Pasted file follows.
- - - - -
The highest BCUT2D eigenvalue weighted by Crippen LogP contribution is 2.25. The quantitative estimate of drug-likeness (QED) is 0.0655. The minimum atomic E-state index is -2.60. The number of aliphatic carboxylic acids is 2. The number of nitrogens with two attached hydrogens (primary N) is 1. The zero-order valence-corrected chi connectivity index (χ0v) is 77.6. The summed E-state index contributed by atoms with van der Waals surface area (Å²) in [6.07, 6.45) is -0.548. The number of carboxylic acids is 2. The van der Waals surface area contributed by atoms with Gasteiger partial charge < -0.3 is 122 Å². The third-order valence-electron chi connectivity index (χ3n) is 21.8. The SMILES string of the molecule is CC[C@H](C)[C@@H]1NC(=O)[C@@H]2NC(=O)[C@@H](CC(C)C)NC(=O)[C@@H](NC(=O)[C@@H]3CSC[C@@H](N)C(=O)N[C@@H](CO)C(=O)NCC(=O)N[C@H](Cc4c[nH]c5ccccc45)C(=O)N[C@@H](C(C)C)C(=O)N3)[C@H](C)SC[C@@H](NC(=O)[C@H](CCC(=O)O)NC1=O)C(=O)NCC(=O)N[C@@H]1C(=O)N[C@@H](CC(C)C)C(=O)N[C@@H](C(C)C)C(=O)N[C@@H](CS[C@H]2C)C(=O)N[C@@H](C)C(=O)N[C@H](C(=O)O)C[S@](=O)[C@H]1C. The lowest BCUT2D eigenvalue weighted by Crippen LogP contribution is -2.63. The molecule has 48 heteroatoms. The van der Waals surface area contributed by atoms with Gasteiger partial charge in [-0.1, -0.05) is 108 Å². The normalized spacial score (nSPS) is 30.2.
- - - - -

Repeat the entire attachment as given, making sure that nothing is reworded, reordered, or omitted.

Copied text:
The highest BCUT2D eigenvalue weighted by Crippen LogP contribution is 2.25. The quantitative estimate of drug-likeness (QED) is 0.0655. The minimum atomic E-state index is -2.60. The number of aliphatic carboxylic acids is 2. The number of nitrogens with two attached hydrogens (primary N) is 1. The zero-order valence-corrected chi connectivity index (χ0v) is 77.6. The summed E-state index contributed by atoms with van der Waals surface area (Å²) in [6.07, 6.45) is -0.548. The number of carboxylic acids is 2. The van der Waals surface area contributed by atoms with Gasteiger partial charge < -0.3 is 122 Å². The third-order valence-electron chi connectivity index (χ3n) is 21.8. The SMILES string of the molecule is CC[C@H](C)[C@@H]1NC(=O)[C@@H]2NC(=O)[C@@H](CC(C)C)NC(=O)[C@@H](NC(=O)[C@@H]3CSC[C@@H](N)C(=O)N[C@@H](CO)C(=O)NCC(=O)N[C@H](Cc4c[nH]c5ccccc45)C(=O)N[C@@H](C(C)C)C(=O)N3)[C@H](C)SC[C@@H](NC(=O)[C@H](CCC(=O)O)NC1=O)C(=O)NCC(=O)N[C@@H]1C(=O)N[C@@H](CC(C)C)C(=O)N[C@@H](C(C)C)C(=O)N[C@@H](CS[C@H]2C)C(=O)N[C@@H](C)C(=O)N[C@H](C(=O)O)C[S@](=O)[C@H]1C. The lowest BCUT2D eigenvalue weighted by Crippen LogP contribution is -2.63. The molecule has 48 heteroatoms. The van der Waals surface area contributed by atoms with Gasteiger partial charge in [-0.1, -0.05) is 108 Å². The normalized spacial score (nSPS) is 30.2.